With advancements in technology and surgical techniques, many orthopedic procedures can now be done with a minimally invasive approach to the operation. The benefits of minimally invasive surgery include less pain, faster recovery, and decreased risk of infection. Minimally invasive orthopedic surgery can be divided into several categories: |
This involves the use of very small incisions and the percutaneous use of specialized video cameras and surgical instruments to perform surgery. Examples include shoulder surgery for rotator cuff repair or labral repair, elbow or wrist surgery for treatment of tendon, cartilage, and ligament injuries. Arthroscopic surgery is much less invasive than open surgery as there is no muscle dissection required to access the joint being operated on. This achieves all the goals of minimally invasive surgery: less pain, faster recovery and lower risk of infection.
This typically involves a tiny incision and insertion of a camera equipped with a cutting device. Examples include endoscopic carpal tunnel release and endoscopic cubital tunnel release for the treatment of nerve compressions in the wrist and elbow, respectively. This approach typically causes less pain and gets patients back to work and leisurely activities faster than the traditional open surgery performed for these conditions.
Traditional Open Surgery with Smaller Incisions or Muscle-Preserving Approach
Some open procedures such as joint replacement surgery can be performed through smaller incisions. Newly developed surgical approaches and/or specialized retractors can help in performing hip, knee or shoulder surgery . Another element includes the use of a surgical approach that avoids releasing muscles and instead utilizes a muscle-spreading approach to get to the joint, as with anterior hip replacement surgery. The benefit is less pain and faster rehabilitation due to less dissection and preservation of the muscle attachments to bone. These procedures often involve a surgeon "learning curve" and those surgeons with more experience in these techniques can achieve better and more consistent results.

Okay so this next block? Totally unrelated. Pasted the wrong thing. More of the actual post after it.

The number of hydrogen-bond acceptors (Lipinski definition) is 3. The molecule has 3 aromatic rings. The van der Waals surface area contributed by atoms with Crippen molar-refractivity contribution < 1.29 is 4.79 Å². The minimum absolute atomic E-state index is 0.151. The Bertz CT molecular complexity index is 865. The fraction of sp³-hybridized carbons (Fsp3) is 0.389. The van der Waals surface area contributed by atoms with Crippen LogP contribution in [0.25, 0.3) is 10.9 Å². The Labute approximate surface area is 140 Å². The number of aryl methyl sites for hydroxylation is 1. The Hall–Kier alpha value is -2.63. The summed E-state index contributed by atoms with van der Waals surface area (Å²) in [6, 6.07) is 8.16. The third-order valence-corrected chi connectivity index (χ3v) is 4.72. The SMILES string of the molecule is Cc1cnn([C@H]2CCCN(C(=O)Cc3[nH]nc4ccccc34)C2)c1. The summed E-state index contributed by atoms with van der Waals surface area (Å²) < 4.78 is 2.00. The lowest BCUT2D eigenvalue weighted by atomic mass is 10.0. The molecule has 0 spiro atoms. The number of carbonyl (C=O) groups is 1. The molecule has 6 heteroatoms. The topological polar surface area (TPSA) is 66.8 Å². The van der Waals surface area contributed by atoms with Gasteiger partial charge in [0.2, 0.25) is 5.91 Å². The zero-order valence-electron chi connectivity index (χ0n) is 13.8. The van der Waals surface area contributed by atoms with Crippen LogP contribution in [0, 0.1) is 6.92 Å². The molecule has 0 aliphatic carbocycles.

I use minimally invasive surgical techniques whenever possible as I feel there is a huge benefit to the patient. Less pain and faster post-operative recovery are extremely valuable to the patient.
Some of my shoulder replacement patients are candidates for outpatient surgery. Patient feedback has been extremely positive due to the fact that you can rest most comfortably in your own bed after surgery with a visiting nurse to help monitor and assist you. This also importantly comes along with a decreased risk of infection due to the avoidance of a hospital stay.
Minimally invasive surgery is better for patients and will continue to be an important area of surgical advancement in orthopedics.
Michael Cohn, M.D.
Shoulder to Hand Surgery
Orthopedic Center of Palm Beach County
Related Articles -
orthopedic surgery, minimally invasive, arthroscopic surgery, arthritis, rotator cuff, shoulder replacement,